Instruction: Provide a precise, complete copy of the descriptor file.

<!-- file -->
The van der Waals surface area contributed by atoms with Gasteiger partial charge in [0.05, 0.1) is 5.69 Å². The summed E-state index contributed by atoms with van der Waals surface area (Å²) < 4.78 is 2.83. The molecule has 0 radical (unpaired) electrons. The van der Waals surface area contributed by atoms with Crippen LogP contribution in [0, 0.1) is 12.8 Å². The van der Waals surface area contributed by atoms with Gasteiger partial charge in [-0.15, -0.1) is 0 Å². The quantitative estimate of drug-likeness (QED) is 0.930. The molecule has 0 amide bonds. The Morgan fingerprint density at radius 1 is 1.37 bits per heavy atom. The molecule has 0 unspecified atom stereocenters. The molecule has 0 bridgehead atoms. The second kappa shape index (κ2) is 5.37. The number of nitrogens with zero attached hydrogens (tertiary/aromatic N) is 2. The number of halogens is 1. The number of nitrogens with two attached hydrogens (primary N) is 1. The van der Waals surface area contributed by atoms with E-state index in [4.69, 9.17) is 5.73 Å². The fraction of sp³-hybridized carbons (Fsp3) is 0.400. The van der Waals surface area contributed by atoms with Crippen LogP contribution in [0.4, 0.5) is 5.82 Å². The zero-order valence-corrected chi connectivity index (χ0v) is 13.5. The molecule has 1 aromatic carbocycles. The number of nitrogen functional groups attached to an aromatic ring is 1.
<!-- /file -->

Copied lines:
The van der Waals surface area contributed by atoms with Gasteiger partial charge in [0.05, 0.1) is 5.69 Å². The summed E-state index contributed by atoms with van der Waals surface area (Å²) < 4.78 is 2.83. The molecule has 0 radical (unpaired) electrons. The van der Waals surface area contributed by atoms with Crippen LogP contribution in [0, 0.1) is 12.8 Å². The van der Waals surface area contributed by atoms with Gasteiger partial charge in [-0.15, -0.1) is 0 Å². The quantitative estimate of drug-likeness (QED) is 0.930. The molecule has 0 amide bonds. The Morgan fingerprint density at radius 1 is 1.37 bits per heavy atom. The molecule has 0 unspecified atom stereocenters. The molecule has 0 bridgehead atoms. The second kappa shape index (κ2) is 5.37. The number of nitrogens with zero attached hydrogens (tertiary/aromatic N) is 2. The number of halogens is 1. The number of nitrogens with two attached hydrogens (primary N) is 1. The van der Waals surface area contributed by atoms with E-state index in [4.69, 9.17) is 5.73 Å². The fraction of sp³-hybridized carbons (Fsp3) is 0.400. The van der Waals surface area contributed by atoms with Crippen LogP contribution in [0.4, 0.5) is 5.82 Å². The zero-order valence-corrected chi connectivity index (χ0v) is 13.5. The molecule has 1 aromatic carbocycles. The number of nitrogen functional groups attached to an aromatic ring is 1.